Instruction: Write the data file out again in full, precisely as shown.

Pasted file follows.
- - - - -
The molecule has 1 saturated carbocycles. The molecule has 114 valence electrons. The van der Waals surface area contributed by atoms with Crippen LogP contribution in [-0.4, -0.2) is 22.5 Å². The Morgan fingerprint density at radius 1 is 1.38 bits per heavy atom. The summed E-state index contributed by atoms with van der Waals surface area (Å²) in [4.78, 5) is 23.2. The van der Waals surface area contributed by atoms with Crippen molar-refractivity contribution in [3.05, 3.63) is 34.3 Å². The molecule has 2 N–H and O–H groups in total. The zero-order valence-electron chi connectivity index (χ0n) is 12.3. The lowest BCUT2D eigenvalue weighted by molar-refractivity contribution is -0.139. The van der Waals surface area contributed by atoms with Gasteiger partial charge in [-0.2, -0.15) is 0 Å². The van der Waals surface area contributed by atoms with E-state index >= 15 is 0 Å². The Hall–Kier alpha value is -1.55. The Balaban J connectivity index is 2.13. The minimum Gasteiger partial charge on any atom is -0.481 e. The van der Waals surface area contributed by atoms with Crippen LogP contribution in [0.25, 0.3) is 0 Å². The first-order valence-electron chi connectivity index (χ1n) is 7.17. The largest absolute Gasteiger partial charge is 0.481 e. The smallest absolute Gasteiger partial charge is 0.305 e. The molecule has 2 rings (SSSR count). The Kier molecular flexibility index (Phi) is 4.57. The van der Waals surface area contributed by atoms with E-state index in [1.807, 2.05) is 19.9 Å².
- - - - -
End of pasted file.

The molecule has 1 saturated carbocycles. The molecule has 114 valence electrons. The van der Waals surface area contributed by atoms with Crippen LogP contribution in [-0.4, -0.2) is 22.5 Å². The Morgan fingerprint density at radius 1 is 1.38 bits per heavy atom. The summed E-state index contributed by atoms with van der Waals surface area (Å²) in [4.78, 5) is 23.2. The van der Waals surface area contributed by atoms with Crippen molar-refractivity contribution in [3.05, 3.63) is 34.3 Å². The molecule has 2 N–H and O–H groups in total. The zero-order valence-electron chi connectivity index (χ0n) is 12.3. The lowest BCUT2D eigenvalue weighted by molar-refractivity contribution is -0.139. The van der Waals surface area contributed by atoms with Gasteiger partial charge in [-0.2, -0.15) is 0 Å². The van der Waals surface area contributed by atoms with E-state index >= 15 is 0 Å². The Hall–Kier alpha value is -1.55. The Balaban J connectivity index is 2.13. The minimum Gasteiger partial charge on any atom is -0.481 e. The van der Waals surface area contributed by atoms with Crippen LogP contribution in [0.25, 0.3) is 0 Å². The first-order valence-electron chi connectivity index (χ1n) is 7.17. The largest absolute Gasteiger partial charge is 0.481 e. The smallest absolute Gasteiger partial charge is 0.305 e. The molecule has 2 rings (SSSR count). The Kier molecular flexibility index (Phi) is 4.57. The van der Waals surface area contributed by atoms with E-state index in [1.807, 2.05) is 19.9 Å².